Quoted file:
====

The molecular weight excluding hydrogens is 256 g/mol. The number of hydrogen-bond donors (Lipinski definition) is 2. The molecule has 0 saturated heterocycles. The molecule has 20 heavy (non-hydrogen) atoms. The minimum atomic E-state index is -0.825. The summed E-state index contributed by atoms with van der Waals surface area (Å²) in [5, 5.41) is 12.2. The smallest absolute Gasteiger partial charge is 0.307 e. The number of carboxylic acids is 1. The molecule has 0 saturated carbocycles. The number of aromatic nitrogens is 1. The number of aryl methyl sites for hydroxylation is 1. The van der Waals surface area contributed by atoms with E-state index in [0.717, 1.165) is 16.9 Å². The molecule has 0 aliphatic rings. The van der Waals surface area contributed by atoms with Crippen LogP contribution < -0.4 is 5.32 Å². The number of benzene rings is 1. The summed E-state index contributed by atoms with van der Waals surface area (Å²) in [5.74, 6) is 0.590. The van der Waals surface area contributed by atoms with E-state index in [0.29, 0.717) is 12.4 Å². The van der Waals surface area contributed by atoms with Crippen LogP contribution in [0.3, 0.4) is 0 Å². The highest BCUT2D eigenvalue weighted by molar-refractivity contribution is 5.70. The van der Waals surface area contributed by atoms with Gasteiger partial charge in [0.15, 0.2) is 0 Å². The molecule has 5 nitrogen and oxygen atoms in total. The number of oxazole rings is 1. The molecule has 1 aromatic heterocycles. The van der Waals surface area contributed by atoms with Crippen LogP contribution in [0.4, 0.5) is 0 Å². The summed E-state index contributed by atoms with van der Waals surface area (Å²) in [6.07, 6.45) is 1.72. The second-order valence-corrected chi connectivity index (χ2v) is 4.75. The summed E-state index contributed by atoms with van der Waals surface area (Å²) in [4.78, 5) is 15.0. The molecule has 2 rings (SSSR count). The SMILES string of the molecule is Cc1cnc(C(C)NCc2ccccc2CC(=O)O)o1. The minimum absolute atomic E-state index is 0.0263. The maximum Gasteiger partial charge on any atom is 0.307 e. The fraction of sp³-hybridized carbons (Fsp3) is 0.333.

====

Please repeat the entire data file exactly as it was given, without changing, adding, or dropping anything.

The molecular weight excluding hydrogens is 256 g/mol. The number of hydrogen-bond donors (Lipinski definition) is 2. The molecule has 0 saturated heterocycles. The molecule has 20 heavy (non-hydrogen) atoms. The minimum atomic E-state index is -0.825. The summed E-state index contributed by atoms with van der Waals surface area (Å²) in [5, 5.41) is 12.2. The smallest absolute Gasteiger partial charge is 0.307 e. The number of carboxylic acids is 1. The molecule has 0 saturated carbocycles. The number of aromatic nitrogens is 1. The number of aryl methyl sites for hydroxylation is 1. The van der Waals surface area contributed by atoms with E-state index in [0.717, 1.165) is 16.9 Å². The molecule has 0 aliphatic rings. The van der Waals surface area contributed by atoms with Crippen LogP contribution < -0.4 is 5.32 Å². The number of benzene rings is 1. The summed E-state index contributed by atoms with van der Waals surface area (Å²) in [5.74, 6) is 0.590. The van der Waals surface area contributed by atoms with E-state index in [0.29, 0.717) is 12.4 Å². The van der Waals surface area contributed by atoms with Crippen LogP contribution in [0.3, 0.4) is 0 Å². The highest BCUT2D eigenvalue weighted by molar-refractivity contribution is 5.70. The van der Waals surface area contributed by atoms with Gasteiger partial charge in [0.15, 0.2) is 0 Å². The molecule has 5 nitrogen and oxygen atoms in total. The number of oxazole rings is 1. The molecule has 1 aromatic heterocycles. The van der Waals surface area contributed by atoms with Crippen LogP contribution in [0.4, 0.5) is 0 Å². The summed E-state index contributed by atoms with van der Waals surface area (Å²) in [6.07, 6.45) is 1.72. The second-order valence-corrected chi connectivity index (χ2v) is 4.75. The summed E-state index contributed by atoms with van der Waals surface area (Å²) in [4.78, 5) is 15.0. The molecule has 2 rings (SSSR count). The SMILES string of the molecule is Cc1cnc(C(C)NCc2ccccc2CC(=O)O)o1. The minimum absolute atomic E-state index is 0.0263. The maximum Gasteiger partial charge on any atom is 0.307 e. The fraction of sp³-hybridized carbons (Fsp3) is 0.333.